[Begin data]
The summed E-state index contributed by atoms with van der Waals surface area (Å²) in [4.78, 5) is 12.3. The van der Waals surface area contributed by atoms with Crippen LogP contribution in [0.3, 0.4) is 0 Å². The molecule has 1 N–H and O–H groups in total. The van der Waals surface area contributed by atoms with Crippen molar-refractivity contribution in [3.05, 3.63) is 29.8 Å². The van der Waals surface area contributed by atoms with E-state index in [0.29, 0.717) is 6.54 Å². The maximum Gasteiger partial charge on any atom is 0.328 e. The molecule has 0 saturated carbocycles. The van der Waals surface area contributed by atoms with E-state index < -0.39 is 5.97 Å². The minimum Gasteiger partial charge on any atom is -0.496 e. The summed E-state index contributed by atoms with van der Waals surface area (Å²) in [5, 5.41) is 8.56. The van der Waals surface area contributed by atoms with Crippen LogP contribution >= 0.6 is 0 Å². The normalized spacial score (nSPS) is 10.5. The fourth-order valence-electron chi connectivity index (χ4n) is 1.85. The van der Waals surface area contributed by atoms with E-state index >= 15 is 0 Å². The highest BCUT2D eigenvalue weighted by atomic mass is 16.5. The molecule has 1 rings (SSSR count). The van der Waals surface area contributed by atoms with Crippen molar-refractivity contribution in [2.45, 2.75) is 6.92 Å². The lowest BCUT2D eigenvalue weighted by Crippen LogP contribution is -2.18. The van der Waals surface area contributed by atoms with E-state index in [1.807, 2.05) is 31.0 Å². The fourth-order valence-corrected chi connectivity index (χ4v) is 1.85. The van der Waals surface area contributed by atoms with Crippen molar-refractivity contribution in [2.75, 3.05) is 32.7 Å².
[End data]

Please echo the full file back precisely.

The summed E-state index contributed by atoms with van der Waals surface area (Å²) in [4.78, 5) is 12.3. The van der Waals surface area contributed by atoms with Crippen LogP contribution in [0.3, 0.4) is 0 Å². The molecule has 1 N–H and O–H groups in total. The van der Waals surface area contributed by atoms with Crippen molar-refractivity contribution in [3.05, 3.63) is 29.8 Å². The van der Waals surface area contributed by atoms with E-state index in [0.29, 0.717) is 6.54 Å². The maximum Gasteiger partial charge on any atom is 0.328 e. The molecule has 0 saturated carbocycles. The van der Waals surface area contributed by atoms with E-state index < -0.39 is 5.97 Å². The minimum Gasteiger partial charge on any atom is -0.496 e. The summed E-state index contributed by atoms with van der Waals surface area (Å²) in [5, 5.41) is 8.56. The van der Waals surface area contributed by atoms with Crippen LogP contribution >= 0.6 is 0 Å². The normalized spacial score (nSPS) is 10.5. The fourth-order valence-electron chi connectivity index (χ4n) is 1.85. The van der Waals surface area contributed by atoms with E-state index >= 15 is 0 Å². The highest BCUT2D eigenvalue weighted by atomic mass is 16.5. The molecule has 1 rings (SSSR count). The van der Waals surface area contributed by atoms with Crippen molar-refractivity contribution in [2.45, 2.75) is 6.92 Å². The lowest BCUT2D eigenvalue weighted by Crippen LogP contribution is -2.18. The van der Waals surface area contributed by atoms with E-state index in [1.807, 2.05) is 31.0 Å². The fourth-order valence-corrected chi connectivity index (χ4v) is 1.85. The van der Waals surface area contributed by atoms with Crippen molar-refractivity contribution in [2.75, 3.05) is 32.7 Å².